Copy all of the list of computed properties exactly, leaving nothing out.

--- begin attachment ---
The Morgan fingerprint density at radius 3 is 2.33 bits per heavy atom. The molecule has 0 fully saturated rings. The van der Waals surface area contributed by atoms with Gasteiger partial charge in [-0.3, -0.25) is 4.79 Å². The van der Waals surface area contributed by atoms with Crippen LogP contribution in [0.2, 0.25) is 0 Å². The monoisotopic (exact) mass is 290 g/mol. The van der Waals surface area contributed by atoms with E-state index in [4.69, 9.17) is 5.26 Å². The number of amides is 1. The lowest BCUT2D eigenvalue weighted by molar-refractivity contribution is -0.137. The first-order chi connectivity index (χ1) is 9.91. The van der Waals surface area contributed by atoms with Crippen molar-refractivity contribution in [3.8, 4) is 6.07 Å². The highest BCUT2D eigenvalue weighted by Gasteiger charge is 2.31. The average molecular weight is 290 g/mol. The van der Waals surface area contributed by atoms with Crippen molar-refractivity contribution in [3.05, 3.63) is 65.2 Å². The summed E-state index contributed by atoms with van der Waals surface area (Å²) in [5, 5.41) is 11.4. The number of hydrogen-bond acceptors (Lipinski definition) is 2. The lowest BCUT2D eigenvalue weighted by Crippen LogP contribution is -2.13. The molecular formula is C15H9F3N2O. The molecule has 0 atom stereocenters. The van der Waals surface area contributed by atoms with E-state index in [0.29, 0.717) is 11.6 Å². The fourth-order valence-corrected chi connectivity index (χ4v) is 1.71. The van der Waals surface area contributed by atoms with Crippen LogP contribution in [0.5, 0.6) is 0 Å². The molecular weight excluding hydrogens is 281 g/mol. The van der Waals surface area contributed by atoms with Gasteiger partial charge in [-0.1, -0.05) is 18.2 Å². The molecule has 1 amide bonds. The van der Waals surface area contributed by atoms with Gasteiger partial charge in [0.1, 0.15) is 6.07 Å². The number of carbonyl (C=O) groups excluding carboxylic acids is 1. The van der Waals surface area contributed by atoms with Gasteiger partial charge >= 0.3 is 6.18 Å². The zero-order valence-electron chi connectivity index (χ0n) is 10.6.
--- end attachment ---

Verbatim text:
The Morgan fingerprint density at radius 3 is 2.33 bits per heavy atom. The molecule has 0 fully saturated rings. The van der Waals surface area contributed by atoms with Gasteiger partial charge in [-0.3, -0.25) is 4.79 Å². The van der Waals surface area contributed by atoms with Crippen LogP contribution in [0.2, 0.25) is 0 Å². The monoisotopic (exact) mass is 290 g/mol. The van der Waals surface area contributed by atoms with E-state index in [4.69, 9.17) is 5.26 Å². The number of amides is 1. The lowest BCUT2D eigenvalue weighted by molar-refractivity contribution is -0.137. The first-order chi connectivity index (χ1) is 9.91. The van der Waals surface area contributed by atoms with Crippen molar-refractivity contribution in [3.8, 4) is 6.07 Å². The highest BCUT2D eigenvalue weighted by Gasteiger charge is 2.31. The average molecular weight is 290 g/mol. The van der Waals surface area contributed by atoms with Crippen molar-refractivity contribution in [3.05, 3.63) is 65.2 Å². The summed E-state index contributed by atoms with van der Waals surface area (Å²) in [5, 5.41) is 11.4. The number of hydrogen-bond acceptors (Lipinski definition) is 2. The lowest BCUT2D eigenvalue weighted by Crippen LogP contribution is -2.13. The molecular formula is C15H9F3N2O. The molecule has 0 atom stereocenters. The van der Waals surface area contributed by atoms with E-state index in [0.29, 0.717) is 11.6 Å². The fourth-order valence-corrected chi connectivity index (χ4v) is 1.71. The van der Waals surface area contributed by atoms with Crippen LogP contribution in [0.5, 0.6) is 0 Å². The molecular weight excluding hydrogens is 281 g/mol. The van der Waals surface area contributed by atoms with Gasteiger partial charge in [-0.1, -0.05) is 18.2 Å². The molecule has 1 amide bonds. The van der Waals surface area contributed by atoms with Gasteiger partial charge in [0.1, 0.15) is 6.07 Å². The number of carbonyl (C=O) groups excluding carboxylic acids is 1. The van der Waals surface area contributed by atoms with Gasteiger partial charge >= 0.3 is 6.18 Å². The zero-order valence-electron chi connectivity index (χ0n) is 10.6.